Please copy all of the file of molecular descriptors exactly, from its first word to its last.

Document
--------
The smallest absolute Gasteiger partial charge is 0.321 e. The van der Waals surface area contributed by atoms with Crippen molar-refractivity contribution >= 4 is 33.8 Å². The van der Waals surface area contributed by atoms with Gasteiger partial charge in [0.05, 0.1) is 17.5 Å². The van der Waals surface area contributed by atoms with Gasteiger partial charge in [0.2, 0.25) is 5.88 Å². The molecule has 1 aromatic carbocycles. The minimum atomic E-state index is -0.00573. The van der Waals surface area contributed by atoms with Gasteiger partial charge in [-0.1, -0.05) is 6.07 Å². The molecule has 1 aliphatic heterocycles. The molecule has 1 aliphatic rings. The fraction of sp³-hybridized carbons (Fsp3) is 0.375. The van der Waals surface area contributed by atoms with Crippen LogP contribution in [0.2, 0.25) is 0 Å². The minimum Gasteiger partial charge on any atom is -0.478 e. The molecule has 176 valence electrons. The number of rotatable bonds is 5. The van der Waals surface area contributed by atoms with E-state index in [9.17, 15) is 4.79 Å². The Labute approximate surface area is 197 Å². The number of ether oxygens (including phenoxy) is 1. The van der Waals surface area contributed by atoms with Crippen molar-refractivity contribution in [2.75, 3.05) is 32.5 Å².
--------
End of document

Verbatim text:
The smallest absolute Gasteiger partial charge is 0.321 e. The van der Waals surface area contributed by atoms with Crippen molar-refractivity contribution >= 4 is 33.8 Å². The van der Waals surface area contributed by atoms with Gasteiger partial charge in [0.05, 0.1) is 17.5 Å². The van der Waals surface area contributed by atoms with Gasteiger partial charge in [0.2, 0.25) is 5.88 Å². The molecule has 1 aromatic carbocycles. The minimum atomic E-state index is -0.00573. The van der Waals surface area contributed by atoms with Gasteiger partial charge in [-0.1, -0.05) is 6.07 Å². The molecule has 1 aliphatic heterocycles. The molecule has 1 aliphatic rings. The fraction of sp³-hybridized carbons (Fsp3) is 0.375. The van der Waals surface area contributed by atoms with Crippen LogP contribution in [0.2, 0.25) is 0 Å². The minimum Gasteiger partial charge on any atom is -0.478 e. The molecule has 176 valence electrons. The number of rotatable bonds is 5. The van der Waals surface area contributed by atoms with E-state index in [9.17, 15) is 4.79 Å². The Labute approximate surface area is 197 Å². The number of ether oxygens (including phenoxy) is 1. The van der Waals surface area contributed by atoms with Crippen molar-refractivity contribution in [2.75, 3.05) is 32.5 Å².